With the start of college basketball season scheduled for later this month, we’ve transitioned from our look at other Big Ten programs to our player-by-player previews of the 2020-21 Indiana roster. Today, our player profiles continue with a look at junior Rob Phinisee.
What will Rob Phinisee’s season look like if he stays healthy? It’s one of the more intriguing questions as we enter the 2020-2021 campaign.
The McCutcheon grad suffered a concussion as a freshman. Last year, an abdominal injury limited Phinisee just as he seemed primed for a breakout. The injury forced him to miss five games across November and December. He didn’t register his first start of the season until Jan. 11 against Ohio State. Phinisee eventually rounded into playing shape as league play went along, showing a strong ability on the defensive end. He made things difficult for some of the Big Ten’s best guards like Cassius Winston and showed a penchant for steals.
Yet, Phinisee’s work on the other side of the ball left some to be desired. His turnover percentage of 22.8 was worst on the team, never good for a point guard. (Though, Phinisee’s assist rate of 28.3 stood out as best on the team and 107th best in the nation.) In terms of shooting, he improved across the board from his first year in the cream and crimson, but the numbers weren’t necessarily anything to write home about (43.7 eFG%, 39.8% on 2s, 33.3% on 3s).
One thing that may work in his favor this season? A new-look offense. Indiana’s personnel his first two seasons forced Phinisee to work within the confines of a system that struggled to find proper spacing with limited shooting ability, leaving less room for the point guard to operate. We’re still in wait-and-see mode in terms of improved, reliable shooting. However, with talk of a new three-guard, ball screen heavy lineup in the works, one featuring Phinisee, freshman Khristian Lander and senior Al Durham Jr., there’s perhaps an opportunity for Phinisee to also grow along with it.
While the details of such a lineup (or how often Archie Miller turns to it this season) remains to be seen, one can imagine more freedom and flexibility for Phinisee as the guards work off preseason third-team All-American Trayce Jackson-Davis. The attention defenses may have to pay to a Lander-Jackson-Davis pick and roll combo means Phinisee, in an off-ball situation, could find space on the perimeter to fire and shoot 3-pointers in rhythm. If he can improve his decent 3-point percentage from 33.3% (third best on team last season) to somewhere in the 35%-40% range, while continuing to set up teammates in an on-ball roll, Indiana could be in good shape. And with more space in the lane and around the basket, Phinisee might also get the chance to drive more and score at the rim.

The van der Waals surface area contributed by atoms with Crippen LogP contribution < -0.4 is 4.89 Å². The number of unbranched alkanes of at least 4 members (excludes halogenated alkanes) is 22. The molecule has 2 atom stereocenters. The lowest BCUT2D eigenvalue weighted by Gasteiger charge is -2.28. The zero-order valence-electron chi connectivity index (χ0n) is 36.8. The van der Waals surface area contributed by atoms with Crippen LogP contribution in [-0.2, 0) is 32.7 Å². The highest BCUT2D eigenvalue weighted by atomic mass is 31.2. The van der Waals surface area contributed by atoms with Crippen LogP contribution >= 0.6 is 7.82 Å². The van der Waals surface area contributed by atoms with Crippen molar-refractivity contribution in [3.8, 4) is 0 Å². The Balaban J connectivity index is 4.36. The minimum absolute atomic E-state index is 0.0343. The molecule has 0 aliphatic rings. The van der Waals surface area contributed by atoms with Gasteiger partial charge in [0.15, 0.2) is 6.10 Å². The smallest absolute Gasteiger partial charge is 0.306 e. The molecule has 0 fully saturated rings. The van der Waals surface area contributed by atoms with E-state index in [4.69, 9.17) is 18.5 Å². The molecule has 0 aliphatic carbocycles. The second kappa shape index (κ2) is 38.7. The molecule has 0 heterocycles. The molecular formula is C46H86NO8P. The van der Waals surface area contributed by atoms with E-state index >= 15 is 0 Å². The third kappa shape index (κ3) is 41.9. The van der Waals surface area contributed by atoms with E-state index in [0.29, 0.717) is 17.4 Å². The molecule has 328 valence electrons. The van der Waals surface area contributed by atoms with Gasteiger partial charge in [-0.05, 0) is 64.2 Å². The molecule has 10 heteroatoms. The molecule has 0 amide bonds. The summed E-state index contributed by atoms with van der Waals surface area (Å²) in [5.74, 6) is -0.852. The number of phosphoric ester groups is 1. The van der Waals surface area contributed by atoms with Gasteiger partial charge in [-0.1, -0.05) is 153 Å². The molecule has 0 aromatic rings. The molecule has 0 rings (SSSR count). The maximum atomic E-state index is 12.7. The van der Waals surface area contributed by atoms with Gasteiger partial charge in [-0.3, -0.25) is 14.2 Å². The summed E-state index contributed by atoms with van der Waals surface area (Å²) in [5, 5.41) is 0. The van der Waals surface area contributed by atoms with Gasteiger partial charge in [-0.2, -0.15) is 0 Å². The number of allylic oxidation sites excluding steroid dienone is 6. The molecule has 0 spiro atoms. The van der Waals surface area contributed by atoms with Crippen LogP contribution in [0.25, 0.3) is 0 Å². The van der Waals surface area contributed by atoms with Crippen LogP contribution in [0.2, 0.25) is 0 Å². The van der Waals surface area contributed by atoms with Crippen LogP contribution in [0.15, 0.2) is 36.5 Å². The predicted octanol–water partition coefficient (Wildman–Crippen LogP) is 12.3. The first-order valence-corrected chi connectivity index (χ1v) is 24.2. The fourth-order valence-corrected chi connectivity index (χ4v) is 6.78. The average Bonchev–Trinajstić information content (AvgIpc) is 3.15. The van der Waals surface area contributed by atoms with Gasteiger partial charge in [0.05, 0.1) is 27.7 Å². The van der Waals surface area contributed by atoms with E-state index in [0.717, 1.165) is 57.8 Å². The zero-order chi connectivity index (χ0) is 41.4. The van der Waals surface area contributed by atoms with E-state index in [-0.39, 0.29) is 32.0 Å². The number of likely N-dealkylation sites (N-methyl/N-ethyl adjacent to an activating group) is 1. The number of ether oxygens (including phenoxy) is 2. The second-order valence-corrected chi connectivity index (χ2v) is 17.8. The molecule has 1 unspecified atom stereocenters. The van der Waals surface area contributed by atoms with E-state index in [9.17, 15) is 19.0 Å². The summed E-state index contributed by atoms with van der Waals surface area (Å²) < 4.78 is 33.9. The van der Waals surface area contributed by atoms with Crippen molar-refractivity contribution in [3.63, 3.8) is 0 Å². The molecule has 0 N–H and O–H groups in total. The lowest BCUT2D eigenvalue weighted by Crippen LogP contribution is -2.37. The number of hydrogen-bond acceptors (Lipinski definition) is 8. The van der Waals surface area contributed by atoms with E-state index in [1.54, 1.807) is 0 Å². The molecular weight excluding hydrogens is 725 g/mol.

While Lander’s arrival could bite into Phinisee’s role some, don’t count out Justin Smith and Devonte Green’s departures allowing Phinisee to step into some usage rate voids. Green had one of the higher usage rates in the country (57th) last season.
Bottom Line: With Indiana likely to roll out some changes on offense this season, it remains to be seen just how Phinisee, one of four captains on this year’s squad, will be utilized. But if he’s able to stay on the floor and avoid the injury bug while improving his shooting numbers, he’ll be an important piece of Indiana’s offense. As we enter year four of the Miller era, Indiana’s defense currently sits at No. 17 on KenPom. Phinisee’s on-ball defensive prowess will be key to keeping the Hoosiers among the nation’s best defenses as this unprecedented season rolls along.
Quotable: “I would say my leadership and my confidence, too. I know a lot more things than I did coming in. I know what to expect. I know what coach expects out of everybody. I feel like that experience will really help me.” – Phinisee at media day about where he’s grown from his first two seasons.